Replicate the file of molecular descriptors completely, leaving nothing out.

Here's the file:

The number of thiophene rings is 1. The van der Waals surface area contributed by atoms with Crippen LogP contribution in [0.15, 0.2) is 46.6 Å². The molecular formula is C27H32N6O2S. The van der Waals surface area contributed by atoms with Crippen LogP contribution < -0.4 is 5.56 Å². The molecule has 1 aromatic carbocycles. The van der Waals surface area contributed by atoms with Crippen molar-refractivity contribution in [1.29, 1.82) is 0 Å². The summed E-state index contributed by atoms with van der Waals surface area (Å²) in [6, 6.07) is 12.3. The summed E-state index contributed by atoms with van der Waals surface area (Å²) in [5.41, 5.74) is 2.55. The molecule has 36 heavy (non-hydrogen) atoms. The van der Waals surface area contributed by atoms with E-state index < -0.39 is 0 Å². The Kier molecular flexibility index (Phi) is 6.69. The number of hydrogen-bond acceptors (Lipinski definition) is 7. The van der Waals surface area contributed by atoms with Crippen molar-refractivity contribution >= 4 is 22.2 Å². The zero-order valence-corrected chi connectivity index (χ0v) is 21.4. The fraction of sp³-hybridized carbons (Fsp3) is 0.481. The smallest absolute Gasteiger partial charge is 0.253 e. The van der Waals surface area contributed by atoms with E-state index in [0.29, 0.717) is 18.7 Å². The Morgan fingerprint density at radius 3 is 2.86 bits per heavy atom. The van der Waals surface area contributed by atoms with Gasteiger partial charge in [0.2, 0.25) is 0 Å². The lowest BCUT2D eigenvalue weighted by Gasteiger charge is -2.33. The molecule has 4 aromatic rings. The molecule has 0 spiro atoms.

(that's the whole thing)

The number of thiophene rings is 1. The van der Waals surface area contributed by atoms with Crippen LogP contribution in [0.15, 0.2) is 46.6 Å². The molecular formula is C27H32N6O2S. The van der Waals surface area contributed by atoms with Crippen LogP contribution < -0.4 is 5.56 Å². The molecule has 1 aromatic carbocycles. The van der Waals surface area contributed by atoms with Crippen molar-refractivity contribution in [1.29, 1.82) is 0 Å². The summed E-state index contributed by atoms with van der Waals surface area (Å²) in [6, 6.07) is 12.3. The summed E-state index contributed by atoms with van der Waals surface area (Å²) in [5.41, 5.74) is 2.55. The molecule has 36 heavy (non-hydrogen) atoms. The van der Waals surface area contributed by atoms with E-state index < -0.39 is 0 Å². The Kier molecular flexibility index (Phi) is 6.69. The number of hydrogen-bond acceptors (Lipinski definition) is 7. The van der Waals surface area contributed by atoms with Crippen molar-refractivity contribution >= 4 is 22.2 Å². The zero-order valence-corrected chi connectivity index (χ0v) is 21.4. The fraction of sp³-hybridized carbons (Fsp3) is 0.481. The smallest absolute Gasteiger partial charge is 0.253 e. The van der Waals surface area contributed by atoms with E-state index in [0.29, 0.717) is 18.7 Å². The Morgan fingerprint density at radius 3 is 2.86 bits per heavy atom. The van der Waals surface area contributed by atoms with Gasteiger partial charge in [0.2, 0.25) is 0 Å². The lowest BCUT2D eigenvalue weighted by Gasteiger charge is -2.33. The molecule has 4 aromatic rings. The molecule has 0 spiro atoms.